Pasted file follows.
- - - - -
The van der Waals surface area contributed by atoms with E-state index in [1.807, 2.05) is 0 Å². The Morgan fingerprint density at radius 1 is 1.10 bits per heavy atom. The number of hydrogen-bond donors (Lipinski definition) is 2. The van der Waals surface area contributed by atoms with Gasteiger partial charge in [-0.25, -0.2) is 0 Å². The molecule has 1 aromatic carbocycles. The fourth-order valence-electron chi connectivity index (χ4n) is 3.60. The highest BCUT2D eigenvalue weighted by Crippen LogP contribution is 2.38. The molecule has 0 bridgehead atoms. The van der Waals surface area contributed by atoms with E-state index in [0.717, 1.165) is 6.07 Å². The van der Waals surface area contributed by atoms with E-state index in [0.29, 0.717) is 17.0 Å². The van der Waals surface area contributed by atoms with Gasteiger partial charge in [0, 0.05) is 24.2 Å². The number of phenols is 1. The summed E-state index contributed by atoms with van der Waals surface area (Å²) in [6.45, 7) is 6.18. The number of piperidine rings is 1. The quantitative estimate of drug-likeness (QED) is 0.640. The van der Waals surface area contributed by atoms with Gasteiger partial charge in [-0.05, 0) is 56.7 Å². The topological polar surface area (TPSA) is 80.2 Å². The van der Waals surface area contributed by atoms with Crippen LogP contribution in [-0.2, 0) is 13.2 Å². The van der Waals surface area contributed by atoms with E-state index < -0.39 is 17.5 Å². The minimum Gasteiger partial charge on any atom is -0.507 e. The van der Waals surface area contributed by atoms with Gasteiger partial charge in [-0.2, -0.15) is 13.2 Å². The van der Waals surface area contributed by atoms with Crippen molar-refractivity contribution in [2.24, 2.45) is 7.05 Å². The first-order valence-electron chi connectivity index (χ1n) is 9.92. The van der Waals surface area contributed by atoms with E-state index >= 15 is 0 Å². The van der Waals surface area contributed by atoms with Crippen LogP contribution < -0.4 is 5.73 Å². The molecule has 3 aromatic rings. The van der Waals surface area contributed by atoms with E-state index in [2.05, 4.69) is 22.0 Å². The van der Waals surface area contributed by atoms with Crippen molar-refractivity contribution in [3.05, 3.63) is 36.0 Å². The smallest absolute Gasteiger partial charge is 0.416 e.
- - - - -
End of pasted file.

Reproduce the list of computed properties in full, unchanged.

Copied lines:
The van der Waals surface area contributed by atoms with E-state index in [1.807, 2.05) is 0 Å². The Morgan fingerprint density at radius 1 is 1.10 bits per heavy atom. The number of hydrogen-bond donors (Lipinski definition) is 2. The van der Waals surface area contributed by atoms with Gasteiger partial charge in [-0.25, -0.2) is 0 Å². The molecule has 1 aromatic carbocycles. The fourth-order valence-electron chi connectivity index (χ4n) is 3.60. The highest BCUT2D eigenvalue weighted by Crippen LogP contribution is 2.38. The molecule has 0 bridgehead atoms. The van der Waals surface area contributed by atoms with E-state index in [0.717, 1.165) is 6.07 Å². The van der Waals surface area contributed by atoms with E-state index in [0.29, 0.717) is 17.0 Å². The van der Waals surface area contributed by atoms with Gasteiger partial charge in [0, 0.05) is 24.2 Å². The number of phenols is 1. The summed E-state index contributed by atoms with van der Waals surface area (Å²) in [6.45, 7) is 6.18. The number of piperidine rings is 1. The quantitative estimate of drug-likeness (QED) is 0.640. The van der Waals surface area contributed by atoms with Gasteiger partial charge in [-0.05, 0) is 56.7 Å². The topological polar surface area (TPSA) is 80.2 Å². The van der Waals surface area contributed by atoms with Crippen LogP contribution in [-0.2, 0) is 13.2 Å². The van der Waals surface area contributed by atoms with E-state index < -0.39 is 17.5 Å². The minimum Gasteiger partial charge on any atom is -0.507 e. The van der Waals surface area contributed by atoms with Gasteiger partial charge in [-0.2, -0.15) is 13.2 Å². The van der Waals surface area contributed by atoms with Crippen molar-refractivity contribution in [2.24, 2.45) is 7.05 Å². The first-order valence-electron chi connectivity index (χ1n) is 9.92. The van der Waals surface area contributed by atoms with E-state index >= 15 is 0 Å². The van der Waals surface area contributed by atoms with Crippen LogP contribution < -0.4 is 5.73 Å². The molecule has 3 aromatic rings. The van der Waals surface area contributed by atoms with E-state index in [2.05, 4.69) is 22.0 Å². The van der Waals surface area contributed by atoms with Crippen molar-refractivity contribution in [3.05, 3.63) is 36.0 Å². The smallest absolute Gasteiger partial charge is 0.416 e.